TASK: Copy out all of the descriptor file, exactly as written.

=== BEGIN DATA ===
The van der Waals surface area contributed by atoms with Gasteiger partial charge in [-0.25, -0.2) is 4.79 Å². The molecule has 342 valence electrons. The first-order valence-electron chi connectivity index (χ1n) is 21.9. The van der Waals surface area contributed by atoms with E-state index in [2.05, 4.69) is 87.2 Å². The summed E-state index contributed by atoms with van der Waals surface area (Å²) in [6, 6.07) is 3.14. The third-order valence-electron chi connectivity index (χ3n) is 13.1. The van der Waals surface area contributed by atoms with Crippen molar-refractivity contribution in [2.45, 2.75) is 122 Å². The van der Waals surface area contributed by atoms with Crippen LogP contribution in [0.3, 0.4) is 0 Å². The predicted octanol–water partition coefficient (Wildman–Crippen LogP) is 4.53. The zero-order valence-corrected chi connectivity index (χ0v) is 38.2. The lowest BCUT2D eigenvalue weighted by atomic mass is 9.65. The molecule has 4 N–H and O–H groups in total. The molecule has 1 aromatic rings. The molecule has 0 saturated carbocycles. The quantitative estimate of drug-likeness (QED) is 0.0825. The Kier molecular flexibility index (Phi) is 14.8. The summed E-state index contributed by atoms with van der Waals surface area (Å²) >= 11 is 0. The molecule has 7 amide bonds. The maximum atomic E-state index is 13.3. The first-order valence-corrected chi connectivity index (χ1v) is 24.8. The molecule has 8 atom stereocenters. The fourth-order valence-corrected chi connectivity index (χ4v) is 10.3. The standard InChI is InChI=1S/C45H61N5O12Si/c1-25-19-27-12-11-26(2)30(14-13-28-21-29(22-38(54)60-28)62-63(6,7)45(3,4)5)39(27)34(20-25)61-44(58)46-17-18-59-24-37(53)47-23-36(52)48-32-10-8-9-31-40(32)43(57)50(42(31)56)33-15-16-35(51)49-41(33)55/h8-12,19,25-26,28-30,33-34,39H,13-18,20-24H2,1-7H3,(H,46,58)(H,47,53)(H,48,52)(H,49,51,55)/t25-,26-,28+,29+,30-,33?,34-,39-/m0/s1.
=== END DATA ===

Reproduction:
The van der Waals surface area contributed by atoms with Gasteiger partial charge in [-0.25, -0.2) is 4.79 Å². The molecule has 342 valence electrons. The first-order valence-electron chi connectivity index (χ1n) is 21.9. The van der Waals surface area contributed by atoms with E-state index in [2.05, 4.69) is 87.2 Å². The summed E-state index contributed by atoms with van der Waals surface area (Å²) in [6, 6.07) is 3.14. The third-order valence-electron chi connectivity index (χ3n) is 13.1. The van der Waals surface area contributed by atoms with Crippen molar-refractivity contribution in [2.45, 2.75) is 122 Å². The van der Waals surface area contributed by atoms with Crippen LogP contribution in [0.3, 0.4) is 0 Å². The predicted octanol–water partition coefficient (Wildman–Crippen LogP) is 4.53. The zero-order valence-corrected chi connectivity index (χ0v) is 38.2. The lowest BCUT2D eigenvalue weighted by atomic mass is 9.65. The molecule has 4 N–H and O–H groups in total. The molecule has 1 aromatic rings. The molecule has 0 saturated carbocycles. The quantitative estimate of drug-likeness (QED) is 0.0825. The Kier molecular flexibility index (Phi) is 14.8. The summed E-state index contributed by atoms with van der Waals surface area (Å²) >= 11 is 0. The molecule has 7 amide bonds. The maximum atomic E-state index is 13.3. The first-order valence-corrected chi connectivity index (χ1v) is 24.8. The molecule has 8 atom stereocenters. The fourth-order valence-corrected chi connectivity index (χ4v) is 10.3. The standard InChI is InChI=1S/C45H61N5O12Si/c1-25-19-27-12-11-26(2)30(14-13-28-21-29(22-38(54)60-28)62-63(6,7)45(3,4)5)39(27)34(20-25)61-44(58)46-17-18-59-24-37(53)47-23-36(52)48-32-10-8-9-31-40(32)43(57)50(42(31)56)33-15-16-35(51)49-41(33)55/h8-12,19,25-26,28-30,33-34,39H,13-18,20-24H2,1-7H3,(H,46,58)(H,47,53)(H,48,52)(H,49,51,55)/t25-,26-,28+,29+,30-,33?,34-,39-/m0/s1.